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Open Access Publications from the University of California

Ultra-Low Power Inductively-Coupled Wireless Transcranial Links

  • Author(s): Li, Wen
  • Advisor(s): Rabaey, Jan M
  • et al.
No data is associated with this publication.

Recent advancement in brain-machine-interface (BMI) technology has made tremendous impact on both clinical treatment and neuroscience research. It enables neural scientists to record and study signals fired by an individual neuron. To decode simple actions such as open and close a hand or rudimentary movements of an arm, signals from close to a hundred neurons must be examined [Hochberg06]. The large amount of collected neural data must be transmitted out of the skull to an external processer to translate into action or to be analyzed. To minimize the risk of infection to the patients, wireless data transmission is the preferred option. A next-generation 1024-channel implanted neural recorder that uses 20KS/s 8b Analog-to-Digital Converter (ADC) to capture neural signals can generate up to 164Mb/s data, which imposes a stringent requirement on the communication throughput of the implanted wireless transmitter (TX). In addition, TX power consumption must be kept as low as possible for longer battery life or safe wireless power delivery, while the power consumption of the external receiver (RX) chip outside the skull can be relaxed. The current state-of-the-art implantable transmitters that use backscattering, pulse harmonic modulation (PHM), or ultra-wide-band (UWB) communication suffer either from limited throughput or low TX energy efficiency. Although other techniques such as ultrasound have the potential to achieve ultra-low power, they suffer from low data-rate (tens to hundreds of Kb/s) and severe loss through the skull bone. To overcome these issues, inductive coupling technique is adopted in this work. The proposed transmitter only consists of an inductor driver, which significantly simplifies the TX architecture and lowers power. Inter-symbol-interference (ISI) caused by the ringing of the coupled inductors is alleviated by series de-Q resistors. To further reduce power, the entire TX uses a single 0.5V supply. To generate low jitter TX clock under such low supply and stringent power requirement, injection locked phase-locked loop (PLL) with fully-digital background frequency tracking and spur suppression is utilized. To demonstrate the proposed architecture, a 200Mb/s transceiver is implemented in 65nm CMOS process. The 10mmX10mm coupled inductors are fabricated on standard 2-layer FR-4 PCBs, on which the chips are directly bonded. The prototype achieves 5e-11 bit-error-rate (BER) over 11mm-thick scalp and skull bone of an 8-week primordial piglet and less than 1e-12 BER over 11mm air gap. The TX PLL rms jitter is 59ps. Including PLL, the entire TX chip consumes 300uW, achieving 1.5pJ/b energy efficiency. The power consumption of the external RX chip is 37.2mW. To the author’s best knowledge, the prototype achieves the highest data-rate and lowest BER among all cm-range wireless transceivers for biomedical implant applications.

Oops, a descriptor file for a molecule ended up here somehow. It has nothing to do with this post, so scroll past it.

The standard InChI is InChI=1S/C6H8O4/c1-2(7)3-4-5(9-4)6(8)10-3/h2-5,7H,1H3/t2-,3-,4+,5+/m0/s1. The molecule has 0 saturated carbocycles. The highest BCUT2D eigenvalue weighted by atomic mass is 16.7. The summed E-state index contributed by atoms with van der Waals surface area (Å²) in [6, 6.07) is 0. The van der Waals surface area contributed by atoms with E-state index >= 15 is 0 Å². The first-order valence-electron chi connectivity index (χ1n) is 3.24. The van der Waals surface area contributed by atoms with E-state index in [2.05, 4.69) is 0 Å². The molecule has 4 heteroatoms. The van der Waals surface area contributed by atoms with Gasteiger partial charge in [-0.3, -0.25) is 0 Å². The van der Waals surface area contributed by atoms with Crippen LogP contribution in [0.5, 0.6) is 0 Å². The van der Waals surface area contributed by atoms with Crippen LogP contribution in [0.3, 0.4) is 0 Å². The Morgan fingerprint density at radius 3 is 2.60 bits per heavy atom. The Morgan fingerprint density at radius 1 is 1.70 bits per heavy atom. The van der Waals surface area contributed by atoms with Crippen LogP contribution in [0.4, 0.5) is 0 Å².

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This item is under embargo until March 9, 2022.